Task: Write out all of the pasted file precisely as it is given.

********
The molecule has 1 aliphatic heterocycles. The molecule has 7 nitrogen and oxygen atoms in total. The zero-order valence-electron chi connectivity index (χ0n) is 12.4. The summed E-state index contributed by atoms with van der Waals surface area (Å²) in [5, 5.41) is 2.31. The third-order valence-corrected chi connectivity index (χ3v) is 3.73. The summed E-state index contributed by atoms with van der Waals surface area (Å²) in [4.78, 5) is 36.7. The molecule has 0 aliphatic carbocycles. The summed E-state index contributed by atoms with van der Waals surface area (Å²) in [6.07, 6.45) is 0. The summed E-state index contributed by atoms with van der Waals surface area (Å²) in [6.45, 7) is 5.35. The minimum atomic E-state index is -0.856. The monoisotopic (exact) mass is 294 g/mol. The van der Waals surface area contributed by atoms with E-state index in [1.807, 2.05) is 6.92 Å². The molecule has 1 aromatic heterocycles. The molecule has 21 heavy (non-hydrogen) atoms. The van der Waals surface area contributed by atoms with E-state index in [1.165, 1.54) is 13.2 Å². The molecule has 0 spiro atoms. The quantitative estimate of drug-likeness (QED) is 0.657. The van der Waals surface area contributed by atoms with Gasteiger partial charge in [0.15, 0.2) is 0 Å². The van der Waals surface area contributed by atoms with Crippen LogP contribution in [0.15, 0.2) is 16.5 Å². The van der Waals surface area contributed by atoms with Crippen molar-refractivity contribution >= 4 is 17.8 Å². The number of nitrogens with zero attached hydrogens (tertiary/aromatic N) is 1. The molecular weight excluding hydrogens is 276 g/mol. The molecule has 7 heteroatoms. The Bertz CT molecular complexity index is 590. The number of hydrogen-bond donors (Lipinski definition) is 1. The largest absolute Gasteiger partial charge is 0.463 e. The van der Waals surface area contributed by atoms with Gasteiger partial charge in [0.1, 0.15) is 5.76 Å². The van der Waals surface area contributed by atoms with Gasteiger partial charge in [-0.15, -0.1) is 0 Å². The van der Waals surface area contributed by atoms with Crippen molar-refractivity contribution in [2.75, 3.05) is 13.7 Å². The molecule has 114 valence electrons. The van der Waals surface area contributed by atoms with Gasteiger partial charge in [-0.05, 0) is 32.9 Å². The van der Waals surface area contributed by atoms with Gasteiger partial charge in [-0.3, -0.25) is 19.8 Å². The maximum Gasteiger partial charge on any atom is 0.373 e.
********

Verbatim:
The molecule has 1 aliphatic heterocycles. The molecule has 7 nitrogen and oxygen atoms in total. The zero-order valence-electron chi connectivity index (χ0n) is 12.4. The summed E-state index contributed by atoms with van der Waals surface area (Å²) in [5, 5.41) is 2.31. The third-order valence-corrected chi connectivity index (χ3v) is 3.73. The summed E-state index contributed by atoms with van der Waals surface area (Å²) in [4.78, 5) is 36.7. The molecule has 0 aliphatic carbocycles. The summed E-state index contributed by atoms with van der Waals surface area (Å²) in [6.07, 6.45) is 0. The summed E-state index contributed by atoms with van der Waals surface area (Å²) in [6.45, 7) is 5.35. The minimum atomic E-state index is -0.856. The monoisotopic (exact) mass is 294 g/mol. The van der Waals surface area contributed by atoms with E-state index in [1.807, 2.05) is 6.92 Å². The molecule has 1 aromatic heterocycles. The molecule has 21 heavy (non-hydrogen) atoms. The van der Waals surface area contributed by atoms with E-state index in [1.165, 1.54) is 13.2 Å². The molecule has 0 spiro atoms. The quantitative estimate of drug-likeness (QED) is 0.657. The van der Waals surface area contributed by atoms with Gasteiger partial charge in [0.15, 0.2) is 0 Å². The van der Waals surface area contributed by atoms with Crippen LogP contribution in [0.15, 0.2) is 16.5 Å². The van der Waals surface area contributed by atoms with Crippen molar-refractivity contribution >= 4 is 17.8 Å². The number of nitrogens with zero attached hydrogens (tertiary/aromatic N) is 1. The molecular weight excluding hydrogens is 276 g/mol. The molecule has 7 heteroatoms. The Bertz CT molecular complexity index is 590. The number of hydrogen-bond donors (Lipinski definition) is 1. The largest absolute Gasteiger partial charge is 0.463 e. The van der Waals surface area contributed by atoms with Gasteiger partial charge in [0.1, 0.15) is 5.76 Å². The van der Waals surface area contributed by atoms with Gasteiger partial charge in [-0.15, -0.1) is 0 Å². The van der Waals surface area contributed by atoms with Crippen molar-refractivity contribution in [2.75, 3.05) is 13.7 Å². The molecule has 114 valence electrons. The van der Waals surface area contributed by atoms with Gasteiger partial charge in [-0.05, 0) is 32.9 Å². The van der Waals surface area contributed by atoms with Gasteiger partial charge in [-0.3, -0.25) is 19.8 Å². The maximum Gasteiger partial charge on any atom is 0.373 e.